Discovering a food intolerance or sensitivity can be a confusing process. Often, the symptoms are mistaken for simply not feeling well. Research shows it can be years before possible food intolerance is explored. We don’t like to hear that we need to cut something out of our diet, consequently food intolerances can be ignored. On the flip-side, some people are cutting out many foods they could otherwise be enjoying, unsure of what’s causing them discomfort.
The difference between food intolerance and allergy
Firstly, let’s be clear about what the difference is between a food intolerance and a food allergy. Where there is a food allergy, an abnormal immune system response prompts the body to make antibodies to ‘fight off’ a food. The response is usually quite sudden and intense, including symptoms such as:
- itchy skin
- rashes or hives
- shortness of breath
- chest pain, and
- a drop in blood pressure.
Anaphylaxis is a combination of the above symptoms — it’s life threatening and must be treated immediately. Allergies will cause an immune system response every time a person eats the allergen which is most commonly: gluten, peanuts or tree nuts, fish or shellfish, milk, eggs or soy.
Food intolerance or sensitivity is a much slower process within the body; it comes on gradually. Your body may not respond well to a substance only once it’s eaten often or in large amounts. For example, you might tolerate low levels of wheat throughout the week, or you’re able to eat a pizza when you’re relaxed and well. However, once there is a build-up of wheat in your system you start to see and feel your symptoms.
Here’s the KEY to managing intolerances: Your overall health and well-being will have a big impact on how your body handles substances that it’s sensitive to. I’ll discuss this further at the end of the article!
Signs of a food intolerance
Signs that you may have a food intolerance can be both physical and emotional. This is mainly due to the link between gut health and the brain. A food intolerance may cause one or many of the common symptoms below:
- bloating, gas, cramps
- diarrhea and/or constipation
- Irritable Bowel Syndrome
- stomach pain
- joint pain
- candida / thrush
- skin rash
- weight gain or weight loss
- lethargy, feeling flat
Why am I intolerant to certain foods?
There is much debate and research into what’s causing the rise in food intolerance. One recurring theme is the move away from natural and organically farmed foods to processed, artificially treated and preserved foods, as well as the many artificial additives for colouring and flavour. Many of these additives have not been tested enough to know the full effect they have on our health. Shockingly, some additives that are known to cause damage are still being used. This varies from country to country as to what chemicals are allowed to be in our food
As an example, this image from Grainstorm.com shows how modern wheat is processed: starting as an ancient whole grain and ending up stripped of its nutrients into white flour form.
Another possibility to consider are enzymes. Lactose (the sugar in milk) is one of the most common intolerances and is due to an enzyme deficiency or defect. Enzymes are needed by the body to help with the breakdown of natural substances found in certain foods. Without the relevant enzyme, or not enough of it, the body cannot deal with part of the food. In this instance, the enzyme ‘lactase’ is needed to digest and absorb lactose. You might experience cramping, bloating, diarrhoea and lethargy as your gut struggles with breaking down the lactose without lactase.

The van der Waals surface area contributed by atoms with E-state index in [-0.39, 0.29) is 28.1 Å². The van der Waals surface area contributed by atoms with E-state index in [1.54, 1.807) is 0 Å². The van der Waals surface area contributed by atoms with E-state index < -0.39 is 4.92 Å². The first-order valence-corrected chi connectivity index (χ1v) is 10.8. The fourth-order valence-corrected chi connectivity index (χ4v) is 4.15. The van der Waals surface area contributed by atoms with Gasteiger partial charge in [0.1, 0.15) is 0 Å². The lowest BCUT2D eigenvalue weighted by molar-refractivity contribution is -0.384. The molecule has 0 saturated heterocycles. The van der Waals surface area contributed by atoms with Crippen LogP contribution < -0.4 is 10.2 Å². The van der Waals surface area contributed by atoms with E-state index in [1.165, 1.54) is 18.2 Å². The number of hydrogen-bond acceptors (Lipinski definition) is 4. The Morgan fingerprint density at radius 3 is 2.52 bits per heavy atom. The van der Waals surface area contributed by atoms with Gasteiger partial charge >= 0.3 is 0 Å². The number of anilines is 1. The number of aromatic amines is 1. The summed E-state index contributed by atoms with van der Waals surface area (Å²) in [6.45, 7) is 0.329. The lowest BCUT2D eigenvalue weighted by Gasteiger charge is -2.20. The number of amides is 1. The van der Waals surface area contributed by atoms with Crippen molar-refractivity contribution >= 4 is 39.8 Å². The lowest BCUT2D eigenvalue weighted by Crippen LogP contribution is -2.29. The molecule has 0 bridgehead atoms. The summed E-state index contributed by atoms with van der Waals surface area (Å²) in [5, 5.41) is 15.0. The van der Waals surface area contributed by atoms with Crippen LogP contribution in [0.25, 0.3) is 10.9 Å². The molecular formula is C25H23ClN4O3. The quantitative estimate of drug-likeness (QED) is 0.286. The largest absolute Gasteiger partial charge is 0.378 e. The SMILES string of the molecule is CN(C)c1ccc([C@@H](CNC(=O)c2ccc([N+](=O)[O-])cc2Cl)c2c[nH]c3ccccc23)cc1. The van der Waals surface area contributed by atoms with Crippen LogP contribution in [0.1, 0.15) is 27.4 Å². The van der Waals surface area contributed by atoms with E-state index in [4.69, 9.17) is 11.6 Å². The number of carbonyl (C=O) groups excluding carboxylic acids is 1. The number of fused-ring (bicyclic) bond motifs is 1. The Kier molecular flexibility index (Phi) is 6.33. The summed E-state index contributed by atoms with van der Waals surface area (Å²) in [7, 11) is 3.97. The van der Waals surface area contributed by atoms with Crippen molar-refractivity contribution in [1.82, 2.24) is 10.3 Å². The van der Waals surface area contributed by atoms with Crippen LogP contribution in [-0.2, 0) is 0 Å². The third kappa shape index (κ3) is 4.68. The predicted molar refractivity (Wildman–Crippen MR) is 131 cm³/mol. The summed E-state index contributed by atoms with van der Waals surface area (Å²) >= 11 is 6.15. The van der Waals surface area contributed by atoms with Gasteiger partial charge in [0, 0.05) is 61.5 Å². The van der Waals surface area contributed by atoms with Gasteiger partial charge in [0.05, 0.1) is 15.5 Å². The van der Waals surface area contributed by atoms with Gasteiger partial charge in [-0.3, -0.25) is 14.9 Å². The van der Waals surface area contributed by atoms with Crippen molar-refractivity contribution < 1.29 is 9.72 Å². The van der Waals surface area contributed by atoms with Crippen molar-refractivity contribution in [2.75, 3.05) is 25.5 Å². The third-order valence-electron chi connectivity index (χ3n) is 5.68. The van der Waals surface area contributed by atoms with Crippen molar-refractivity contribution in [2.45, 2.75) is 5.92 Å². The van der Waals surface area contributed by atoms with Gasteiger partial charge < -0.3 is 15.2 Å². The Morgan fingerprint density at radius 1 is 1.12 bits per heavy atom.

It’s not always artificial chemicals and toxins that can cause an intolerance. While it’s extremely important that we strive to clear these damaging ingredients from our food sources, some people are intolerant to natural food chemicals such as amines found in cheese, chocolate and wine (“nooooo!”) and salicylates found in certain fruits and vegetables. This is why some people struggle to identify the source of discomfort as it can be something ‘healthy’.
What do I do next?
Mind-body medicine and a holistic approach to your health means that by checking in with your gut health and what foods may be compromising your health and well-being, a positive ripple effect will occur across your physical, emotional and mental health.
You body has many mechanisms to talk to you and let you know that there’s a problem. Listening to and observing your body after you eat and keeping a food journal is a great way to track and identify patterns of an imbalance.
If you suspect something might be upsetting you, cut it out completely for two weeks and re-introduce it to see how you feel. Your body will need some time to balance and heal which is why you need sometime without the substance.
And finally — get some help. There are many ways to use food as medicine to support health and well-being and get your body back on track. Don’t put yourself through an elimination diet without professional guidance from a naturopath, nutritionist or dietician. A kinesiologist trained in food intolerance testing will also be able to help your discover which substances you are intolerant to and can help balance the body to initiate healing.
I will leave you with food for thought: food intolerances are not a life sentence — by working to heal your body, improve your physiology, treat any other underlying causes or connections. and find balance emotionally and mentally, there’s a good chance you’ll be able to once again enjoy a glass of wine or a piece of cheese.